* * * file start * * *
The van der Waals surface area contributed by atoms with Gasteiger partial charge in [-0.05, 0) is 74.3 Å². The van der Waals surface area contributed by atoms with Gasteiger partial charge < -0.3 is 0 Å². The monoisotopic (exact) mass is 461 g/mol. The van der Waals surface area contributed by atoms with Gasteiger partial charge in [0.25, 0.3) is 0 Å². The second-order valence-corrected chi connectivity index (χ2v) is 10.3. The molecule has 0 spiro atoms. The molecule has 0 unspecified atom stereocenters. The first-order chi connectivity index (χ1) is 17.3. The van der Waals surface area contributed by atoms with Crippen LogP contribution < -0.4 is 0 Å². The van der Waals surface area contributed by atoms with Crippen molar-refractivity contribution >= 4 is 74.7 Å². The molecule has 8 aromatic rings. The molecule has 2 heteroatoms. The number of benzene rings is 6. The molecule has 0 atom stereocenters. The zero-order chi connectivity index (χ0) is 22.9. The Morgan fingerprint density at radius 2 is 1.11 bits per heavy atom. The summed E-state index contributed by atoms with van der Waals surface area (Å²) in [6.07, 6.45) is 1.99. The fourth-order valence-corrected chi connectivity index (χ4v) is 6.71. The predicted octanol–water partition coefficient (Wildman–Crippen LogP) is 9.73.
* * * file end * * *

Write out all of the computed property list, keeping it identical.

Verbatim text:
The van der Waals surface area contributed by atoms with Gasteiger partial charge in [-0.05, 0) is 74.3 Å². The van der Waals surface area contributed by atoms with Gasteiger partial charge < -0.3 is 0 Å². The monoisotopic (exact) mass is 461 g/mol. The van der Waals surface area contributed by atoms with Gasteiger partial charge in [0.25, 0.3) is 0 Å². The second-order valence-corrected chi connectivity index (χ2v) is 10.3. The molecule has 0 spiro atoms. The molecule has 0 unspecified atom stereocenters. The first-order chi connectivity index (χ1) is 17.3. The van der Waals surface area contributed by atoms with Crippen LogP contribution < -0.4 is 0 Å². The van der Waals surface area contributed by atoms with Crippen molar-refractivity contribution >= 4 is 74.7 Å². The molecule has 8 aromatic rings. The molecule has 2 heteroatoms. The number of benzene rings is 6. The molecule has 0 atom stereocenters. The zero-order chi connectivity index (χ0) is 22.9. The Morgan fingerprint density at radius 2 is 1.11 bits per heavy atom. The summed E-state index contributed by atoms with van der Waals surface area (Å²) in [6.07, 6.45) is 1.99. The fourth-order valence-corrected chi connectivity index (χ4v) is 6.71. The predicted octanol–water partition coefficient (Wildman–Crippen LogP) is 9.73.